Q49 Chairman: While you are on that part of the Carlile report, you will see the recommendations we made at paragraph 136 previously, which we subsequently repeated and none of those were accepted. [In the relevant passage, the JCHR recommended in 2007, “In our view, it is essential, if the Special Advocates are to be able to perform their function, that there is greater opportunity than currently exists for communication between the Special Advocates and the controlled person”]. Do you think those recommendations still stand?

Mr McCullough: I do, and you will see that we had them very much in mind in formulating our own proposals, so we would respectfully entirely echo those views. Indeed, the way in which the Committee put it, I think on the last occasion, was that it was essential that the existing rules should be relaxed. I am sorry, I have answered at some length, but there are two further points in relation to that which it may be worth drawing to the Committee’s attention. The first is that notably a less restrictive regime than that which is enshrined in the SIAC rules and in the control order rules appears to apply in the context of the use of special advocates in employment tribunal proceedings.

Q50 Chairman: We will come on to non-control orders later on.

Mr McCullough: It is simply by way of demonstrating that in that context, where material of probably equal sensitivity may be involved, it has not been thought necessary to have the same absolute prohibition on communication between special advocates and the open representatives, and the second point is simply to point to what has been adopted in Canada after the Canadians examined the British system and the British experience, and they have adopted a system which permits discussion between open representatives and special advocates on open matters, and have deployed a regime whereby the ex parte procedure may be used if there is a desire to communicate from the special advocates to the open advocates on anything that may impinge on closed material.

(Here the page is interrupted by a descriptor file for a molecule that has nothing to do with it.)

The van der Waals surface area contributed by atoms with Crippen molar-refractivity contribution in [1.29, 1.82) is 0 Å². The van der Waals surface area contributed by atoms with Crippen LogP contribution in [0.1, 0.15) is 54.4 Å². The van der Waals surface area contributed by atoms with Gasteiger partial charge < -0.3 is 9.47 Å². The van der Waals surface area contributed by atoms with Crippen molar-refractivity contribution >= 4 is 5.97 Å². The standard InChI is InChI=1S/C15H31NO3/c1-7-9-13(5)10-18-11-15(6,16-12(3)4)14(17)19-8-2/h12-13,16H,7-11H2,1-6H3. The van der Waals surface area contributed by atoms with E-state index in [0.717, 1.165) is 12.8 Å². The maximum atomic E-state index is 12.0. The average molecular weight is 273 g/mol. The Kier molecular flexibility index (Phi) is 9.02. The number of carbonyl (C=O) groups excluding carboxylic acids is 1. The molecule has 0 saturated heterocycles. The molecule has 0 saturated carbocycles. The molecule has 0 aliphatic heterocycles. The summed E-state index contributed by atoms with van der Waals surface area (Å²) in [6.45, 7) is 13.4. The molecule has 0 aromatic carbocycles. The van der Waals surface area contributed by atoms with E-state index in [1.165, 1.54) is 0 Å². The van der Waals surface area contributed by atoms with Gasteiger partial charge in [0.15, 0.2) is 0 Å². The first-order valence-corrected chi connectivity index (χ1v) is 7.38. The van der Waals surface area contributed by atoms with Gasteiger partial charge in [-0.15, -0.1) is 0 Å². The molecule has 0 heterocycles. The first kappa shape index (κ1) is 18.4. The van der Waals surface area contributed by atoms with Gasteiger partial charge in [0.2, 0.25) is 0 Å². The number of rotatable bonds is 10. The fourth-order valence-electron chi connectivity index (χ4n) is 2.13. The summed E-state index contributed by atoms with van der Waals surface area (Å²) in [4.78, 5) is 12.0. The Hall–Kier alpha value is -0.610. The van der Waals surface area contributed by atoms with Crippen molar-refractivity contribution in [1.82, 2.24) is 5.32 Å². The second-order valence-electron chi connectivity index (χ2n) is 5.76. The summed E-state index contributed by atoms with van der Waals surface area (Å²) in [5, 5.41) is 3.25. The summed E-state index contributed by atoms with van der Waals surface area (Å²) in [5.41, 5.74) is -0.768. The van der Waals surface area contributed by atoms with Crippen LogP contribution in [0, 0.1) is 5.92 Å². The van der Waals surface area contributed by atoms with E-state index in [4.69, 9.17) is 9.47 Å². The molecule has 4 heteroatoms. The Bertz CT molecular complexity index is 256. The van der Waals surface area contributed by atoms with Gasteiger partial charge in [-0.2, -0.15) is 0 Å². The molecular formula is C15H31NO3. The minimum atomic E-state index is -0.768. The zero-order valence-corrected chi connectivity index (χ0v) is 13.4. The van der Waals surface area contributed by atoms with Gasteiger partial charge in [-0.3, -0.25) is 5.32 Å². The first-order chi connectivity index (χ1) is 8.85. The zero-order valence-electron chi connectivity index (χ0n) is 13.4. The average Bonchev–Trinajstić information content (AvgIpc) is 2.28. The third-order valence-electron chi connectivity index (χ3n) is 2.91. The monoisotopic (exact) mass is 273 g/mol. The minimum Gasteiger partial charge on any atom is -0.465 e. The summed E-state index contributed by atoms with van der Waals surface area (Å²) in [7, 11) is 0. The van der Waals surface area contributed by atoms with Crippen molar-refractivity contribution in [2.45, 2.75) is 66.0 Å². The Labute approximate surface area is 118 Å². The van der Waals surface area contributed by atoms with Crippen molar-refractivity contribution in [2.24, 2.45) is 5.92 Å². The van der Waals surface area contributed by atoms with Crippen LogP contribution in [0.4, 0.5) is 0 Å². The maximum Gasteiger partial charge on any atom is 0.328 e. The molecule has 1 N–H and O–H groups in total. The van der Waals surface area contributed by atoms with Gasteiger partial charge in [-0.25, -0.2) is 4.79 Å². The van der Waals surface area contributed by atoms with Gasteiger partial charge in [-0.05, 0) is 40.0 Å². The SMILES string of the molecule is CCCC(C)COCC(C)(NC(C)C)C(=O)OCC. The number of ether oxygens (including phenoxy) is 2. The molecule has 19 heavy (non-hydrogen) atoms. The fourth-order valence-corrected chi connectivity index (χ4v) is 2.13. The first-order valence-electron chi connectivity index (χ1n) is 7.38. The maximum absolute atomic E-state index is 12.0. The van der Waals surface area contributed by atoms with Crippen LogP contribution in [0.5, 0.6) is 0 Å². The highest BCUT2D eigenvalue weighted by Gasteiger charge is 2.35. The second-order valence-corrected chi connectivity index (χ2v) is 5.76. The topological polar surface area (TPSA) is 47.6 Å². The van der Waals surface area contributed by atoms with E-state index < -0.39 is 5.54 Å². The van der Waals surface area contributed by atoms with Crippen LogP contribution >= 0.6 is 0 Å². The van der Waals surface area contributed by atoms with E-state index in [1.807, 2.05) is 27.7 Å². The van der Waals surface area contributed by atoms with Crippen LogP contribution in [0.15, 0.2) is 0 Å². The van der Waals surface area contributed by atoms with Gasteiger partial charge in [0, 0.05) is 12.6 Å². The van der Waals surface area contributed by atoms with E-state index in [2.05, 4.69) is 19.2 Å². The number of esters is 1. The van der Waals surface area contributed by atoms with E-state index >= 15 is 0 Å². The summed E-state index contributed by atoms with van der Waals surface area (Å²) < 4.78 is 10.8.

Mr de la Mare: Can I just add that in the United States, where I suppose the security concerns are every bit as great as in the United Kingdom, the system they have used, even in Guantánamo Bay, has been one in which open lawyers see all of the material and yet remain free to communicate with their clients. Training only has a rational connection to this issue if the training in question is training to ensure that lawyers who see both open and closed material do not inadvertently disclose matters of sensitivity in the courts of such exchanges with their clients. Otherwise, as Angus says, it is, with respect, irrelevant to the issues. The problem is one of fundamental bar.

Q51 Baroness Falkner of Margravine: Would it be fair of me to assume from what you have just said that your inability to communicate with the controlee affects your ability to represent their interests?

Mr de la Mare: Yes.

Mr McCullough: Yes.

Q52 Baroness Falkner of Margravine: How far does the decision in the House of Lords in AF affect any of these systematic limitations on your ability to ensure a substantial measure of procedural justice to the controlee?

Mr de la Mare: It does not address these matters at all, save that it identifies that as the overall touchstone of fairness, so that if, for instance, in any particular case you can articulate a need to communicate with the controlee and to point out that, absent such communication, there will be a loss of fairness tested against that standard, then that logically demands a modification of the existing rules to ensure that that type of fairness is provided. The problems on the barrier to communication operate on two levels, first of all the practical level. It is often a great practical inconvenience or impediment to have to put what can be mundane or routine correspondence through a very cumbersome approval process. It often results in an extremely frustrating scenario, where letters that you have drafted are substantially out of date and no longer fit for purpose by the time they come to be approved. You may be seeking to have some form of interaction in the procedural timetabling of the case and matters of that kind. By the time your letter is cleared by the security services or by the court, that letter is behind the times. That is the first impediment and the cumulative effect of that can be such as to impact on the fairness of the hearing. The second impediment is one of your substantive ability to represent clients to the best of your ability by adopting the wisest tactical course, by seeking, insofar as you can, to impart advice or strategy. There will be circumstances in which the closed material dictates that an ordinary competent lawyer should follow this strategy as opposed to that strategy, and yet you cannot communicate that in any way to the open lawyers unless you disclose those very issues of strategy, or indeed legal privilege, to the very party that you are meant to be acting against, and one has to question whether that is compatible with their rights to effective representation and the protection of legal privilege.